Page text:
Pangolins are bizarre. They look like fantasy creatures, but they face real-world threats. Hunted almost to extinction, they are desperately in need of protection. Happily for conservationists working to save them, these roly-poly characters have cuteness overload.
Pangolins’ scaley bodies inspire art and craft ideas. A pinecone with a paper-cone head and tail works wonderfully, or try making one from modelling clay or – if you’re lucky enough to have one – with a 3D printer pen!
Author-illustrator Rachel L Shaw‘s website has brilliant downloadable colouring sheets and other activities. Youngsters will particularly love the cute cut-out Peeping Pangolin. Rachel’s pangolin crafts are based on her creation, Pipisin. If you can ship from the Philippines, the book, ‘Pipisin the Pangolin’ (The Bookmark Inc, 2015) is available to order online.
It’s heartening to see pangolin characters popping up in children’s books. Conservation can benefit directly too – 30% of profits from ‘A Pangolin Tale: Adventure of the Armored Anteater’ by Louise Fletcher and Jason Derry (Oakenday Press, 2016) goes towards pangolin conservation. This ecologically sound, day-in-the-life book has jewel-bright illustrations and a double page spread of pangolin facts at the back. I think it will most appeal to children aged 7+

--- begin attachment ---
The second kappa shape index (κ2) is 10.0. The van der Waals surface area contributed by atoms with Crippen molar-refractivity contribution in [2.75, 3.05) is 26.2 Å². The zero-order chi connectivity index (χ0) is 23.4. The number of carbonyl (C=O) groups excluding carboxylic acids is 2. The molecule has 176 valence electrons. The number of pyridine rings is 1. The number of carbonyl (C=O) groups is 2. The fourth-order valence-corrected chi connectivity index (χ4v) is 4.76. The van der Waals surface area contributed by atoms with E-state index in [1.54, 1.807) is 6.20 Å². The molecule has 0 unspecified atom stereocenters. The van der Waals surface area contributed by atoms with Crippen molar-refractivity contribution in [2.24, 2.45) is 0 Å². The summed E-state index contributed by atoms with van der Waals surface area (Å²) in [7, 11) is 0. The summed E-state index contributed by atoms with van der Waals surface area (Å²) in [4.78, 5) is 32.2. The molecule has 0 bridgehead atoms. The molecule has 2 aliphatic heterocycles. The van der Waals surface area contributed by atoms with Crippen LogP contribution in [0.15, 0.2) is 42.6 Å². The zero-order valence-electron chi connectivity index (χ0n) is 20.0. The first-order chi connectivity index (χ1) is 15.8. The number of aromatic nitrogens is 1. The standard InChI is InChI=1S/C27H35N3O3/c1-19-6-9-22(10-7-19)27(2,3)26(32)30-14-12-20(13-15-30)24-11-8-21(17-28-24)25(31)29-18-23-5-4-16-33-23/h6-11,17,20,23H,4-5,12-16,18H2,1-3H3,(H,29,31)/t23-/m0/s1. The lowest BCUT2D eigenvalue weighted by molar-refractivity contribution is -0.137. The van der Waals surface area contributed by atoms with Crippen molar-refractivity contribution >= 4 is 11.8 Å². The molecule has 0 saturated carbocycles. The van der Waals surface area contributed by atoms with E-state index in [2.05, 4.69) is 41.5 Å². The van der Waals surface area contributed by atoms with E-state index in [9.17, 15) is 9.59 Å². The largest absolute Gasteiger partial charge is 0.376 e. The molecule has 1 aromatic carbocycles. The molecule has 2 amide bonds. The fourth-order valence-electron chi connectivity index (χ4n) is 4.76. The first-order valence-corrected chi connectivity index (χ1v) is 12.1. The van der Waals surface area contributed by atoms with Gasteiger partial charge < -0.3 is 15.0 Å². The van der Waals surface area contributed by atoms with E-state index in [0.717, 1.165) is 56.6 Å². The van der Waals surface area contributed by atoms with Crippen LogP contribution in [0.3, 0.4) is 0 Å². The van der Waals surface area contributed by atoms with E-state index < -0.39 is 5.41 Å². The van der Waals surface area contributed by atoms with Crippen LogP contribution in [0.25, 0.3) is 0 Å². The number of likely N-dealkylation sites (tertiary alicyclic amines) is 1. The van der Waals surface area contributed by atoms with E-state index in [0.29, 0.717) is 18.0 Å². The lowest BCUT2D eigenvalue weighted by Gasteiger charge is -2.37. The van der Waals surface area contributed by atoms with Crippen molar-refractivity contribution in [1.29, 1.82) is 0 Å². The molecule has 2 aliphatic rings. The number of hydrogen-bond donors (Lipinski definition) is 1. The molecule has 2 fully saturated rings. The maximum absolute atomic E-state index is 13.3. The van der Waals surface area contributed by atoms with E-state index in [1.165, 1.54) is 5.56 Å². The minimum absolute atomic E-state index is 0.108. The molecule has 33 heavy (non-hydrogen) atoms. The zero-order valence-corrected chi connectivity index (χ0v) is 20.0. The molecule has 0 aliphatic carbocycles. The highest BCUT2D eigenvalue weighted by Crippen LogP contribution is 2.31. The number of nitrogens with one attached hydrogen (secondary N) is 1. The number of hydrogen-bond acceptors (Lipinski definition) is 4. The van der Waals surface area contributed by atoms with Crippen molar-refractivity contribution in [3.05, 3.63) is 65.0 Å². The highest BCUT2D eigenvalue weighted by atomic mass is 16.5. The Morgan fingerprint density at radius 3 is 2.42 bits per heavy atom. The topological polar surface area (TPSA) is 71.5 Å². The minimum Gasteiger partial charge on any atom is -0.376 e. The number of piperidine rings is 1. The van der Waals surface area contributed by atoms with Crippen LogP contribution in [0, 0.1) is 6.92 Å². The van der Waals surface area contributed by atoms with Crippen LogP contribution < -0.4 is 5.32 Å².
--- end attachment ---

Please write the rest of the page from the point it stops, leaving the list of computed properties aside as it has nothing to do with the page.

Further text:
Today is the tenth World Pangolin Day. Check out the site for things we can all do to support pangolins. And for one cheering initiative, watch an ITV interview with a Cambridge University pangolin researcher preparing for an eight-hour run in appropriate fancy dress, hosted by Save Pangolins.